Home construction in June continued to trail activity from a year ago, as building permits, housing starts and completions were down an average of 24 percent, the U.S. Census Bureau and the Department of Housing and Urban Development reported today.
Privately owned housing units authorized by building permits last month were at a seasonally adjusted annual rate of 1.4 million, off 7.5 percent from May’s revised rate of 1.52 million and 25.2 percent below the revised June 2006 estimate of 1.88 million.
The seasonally adjusted annual rate is a projection of a monthly total over a 12-month period, adjusted for seasonal fluctuations in building activity.
For the single-family sector, building permit authorizations in June dropped to a rate of 1.02 million, down 4.1 percent below May’s figure of 1.06 million. For buildings with five units or more, authorizations were at a rate of 335,000 last month.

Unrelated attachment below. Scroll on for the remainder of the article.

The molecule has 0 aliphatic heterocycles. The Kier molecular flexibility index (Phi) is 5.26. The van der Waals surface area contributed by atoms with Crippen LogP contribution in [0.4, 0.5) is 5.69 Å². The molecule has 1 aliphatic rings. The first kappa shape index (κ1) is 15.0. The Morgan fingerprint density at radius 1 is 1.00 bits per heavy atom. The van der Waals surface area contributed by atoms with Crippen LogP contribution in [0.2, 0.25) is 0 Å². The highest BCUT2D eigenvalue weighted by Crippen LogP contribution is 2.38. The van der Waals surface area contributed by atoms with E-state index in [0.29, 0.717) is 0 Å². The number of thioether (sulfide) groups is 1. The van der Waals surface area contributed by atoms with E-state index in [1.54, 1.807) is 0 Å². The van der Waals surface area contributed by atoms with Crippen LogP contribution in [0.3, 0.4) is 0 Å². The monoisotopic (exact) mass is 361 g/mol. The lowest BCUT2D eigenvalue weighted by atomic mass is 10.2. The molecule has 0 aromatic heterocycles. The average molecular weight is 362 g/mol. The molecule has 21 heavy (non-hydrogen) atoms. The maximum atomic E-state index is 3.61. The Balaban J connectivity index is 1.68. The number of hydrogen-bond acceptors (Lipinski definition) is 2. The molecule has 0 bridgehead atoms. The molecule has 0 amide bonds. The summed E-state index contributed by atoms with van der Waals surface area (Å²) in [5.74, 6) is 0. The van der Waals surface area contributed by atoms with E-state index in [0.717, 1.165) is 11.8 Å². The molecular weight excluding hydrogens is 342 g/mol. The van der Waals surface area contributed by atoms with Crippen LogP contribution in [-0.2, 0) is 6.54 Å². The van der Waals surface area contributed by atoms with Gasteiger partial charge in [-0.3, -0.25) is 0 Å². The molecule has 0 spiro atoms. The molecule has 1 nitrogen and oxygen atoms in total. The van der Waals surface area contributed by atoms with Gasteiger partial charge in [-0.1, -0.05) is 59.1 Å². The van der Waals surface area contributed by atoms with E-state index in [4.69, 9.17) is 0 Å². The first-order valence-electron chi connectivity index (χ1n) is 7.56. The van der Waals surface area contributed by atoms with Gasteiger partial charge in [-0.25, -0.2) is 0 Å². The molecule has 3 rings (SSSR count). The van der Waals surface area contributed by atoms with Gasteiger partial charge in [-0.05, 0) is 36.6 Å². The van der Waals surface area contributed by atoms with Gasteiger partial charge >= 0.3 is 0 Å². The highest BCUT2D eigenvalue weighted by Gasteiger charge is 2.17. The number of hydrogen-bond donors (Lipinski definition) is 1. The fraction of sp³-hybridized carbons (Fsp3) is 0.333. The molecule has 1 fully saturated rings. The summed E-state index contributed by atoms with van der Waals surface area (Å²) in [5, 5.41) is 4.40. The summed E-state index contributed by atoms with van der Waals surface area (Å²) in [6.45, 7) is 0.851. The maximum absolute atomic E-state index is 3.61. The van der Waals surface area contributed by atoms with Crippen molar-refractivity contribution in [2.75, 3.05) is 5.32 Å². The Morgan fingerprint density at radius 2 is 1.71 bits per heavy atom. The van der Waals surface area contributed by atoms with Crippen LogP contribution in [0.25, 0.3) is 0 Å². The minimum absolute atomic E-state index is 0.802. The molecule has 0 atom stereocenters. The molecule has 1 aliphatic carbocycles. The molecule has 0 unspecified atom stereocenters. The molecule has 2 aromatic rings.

Although privately owned housing starts in June improved from May — rising 2.3 percent to a seasonally adjusted annual rate of 1.47 million — activity was still 19.4 percent below the 1.82 million-unit rate a year ago.
In the single-family sector, June housing starts dipped 0.2 percent from May, sinking to a 1.15 million-unit rate. For multifamily buildings comprising five units or more, the rate was 281,000.
The most dramatic decrease in activity was reported for privately owned housing completions, where the seasonally adjusted annual rate dropped 6 percent between May and June to 1.47 million units and plummeted 28.2 percent from 2.05 million units a year ago.
Single-family housing completions saw a 6.3 percent drop last month to 1.22 million from 1.31 million in May, while the June rate for units in buildings with five units or more was 214,000.
The Census Bureau and HUD noted that month-to-month changes in seasonally adjusted statistics can show irregular movements, and it can take three months to establish an underlying trend for building permit authorizations, four months for total starts, and six months for total completions. Statistics are estimated from sample surveys and are subject to sampling variability and nonsampling error.
On average, the preliminary seasonally adjusted estimates of total building permits, housing starts and housing completions are revised about 1 percent, the agencies reported.